4-ESS2-2. Analyze and interpret data from maps to describe patterns of Earth’s features. [Clarification Statement: Maps can include topographic maps of Earth’s land and ocean floor, as well as maps of the locations of mountains, continental boundaries, volcanoes, and earthquakes.]

What I can do when I have mastered the standard:

  • I can use a physical, topographic, or other given map to describe what patterns I see in the features of Earth’s surface.
  • After describing patterns that I see in the features of Earth’s surface, I can explain why those patterns are there using what I know about tectonic plates.

What I need to know, understand, and be able to do before I can master the standard:

  • I can identify the following parts of the Earth from a diagram: crust, mantle, core.
  • I can create an analogy for each part of the Earth that I identify on a diagram that shows I understand what it is.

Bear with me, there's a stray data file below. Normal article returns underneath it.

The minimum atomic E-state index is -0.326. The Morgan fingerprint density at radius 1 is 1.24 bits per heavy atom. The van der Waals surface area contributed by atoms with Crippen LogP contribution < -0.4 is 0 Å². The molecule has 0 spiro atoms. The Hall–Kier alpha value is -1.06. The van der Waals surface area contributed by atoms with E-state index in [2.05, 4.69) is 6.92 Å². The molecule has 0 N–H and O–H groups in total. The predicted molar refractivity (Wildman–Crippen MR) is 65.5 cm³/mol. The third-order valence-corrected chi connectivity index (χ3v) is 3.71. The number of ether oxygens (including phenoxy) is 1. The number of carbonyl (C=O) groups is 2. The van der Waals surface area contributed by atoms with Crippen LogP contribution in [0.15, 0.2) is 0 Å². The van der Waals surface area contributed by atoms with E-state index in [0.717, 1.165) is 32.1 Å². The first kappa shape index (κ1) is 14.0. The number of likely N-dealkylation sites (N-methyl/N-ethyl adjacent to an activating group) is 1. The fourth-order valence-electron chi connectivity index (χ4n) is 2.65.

• I can describe a tectonic plate using my own words.
  • I can draw how tectonic plates can move against each other.
  • I can summarize how tectonic plates are arranged after looking at a map of Earth’s tectonic plates.
  • I can read physical and topographic maps by summarizing what they are showing.

Just a reminder: notice that the PE was first deconstructed and then the associated DCI was examined in order to figure out what they would need to know to master the standard. Common sense was also used – it just makes sense that students can’t analyze a map if they don’t know how to read it first…hence the last objective.

So now you’ve deconstructed a standard…now what?  I know I said in my last post we would be talking about writing assessments from your kidified objectives, but I realized that we first need to talk about something else – bundling PEs to make units, and that’s the next step after deconstruction of PEs.  Deconstruction must come first so you can more readily see connections between concepts and skills, picking the right PEs to bundle together into a unit because the concepts and skills make a natural fit.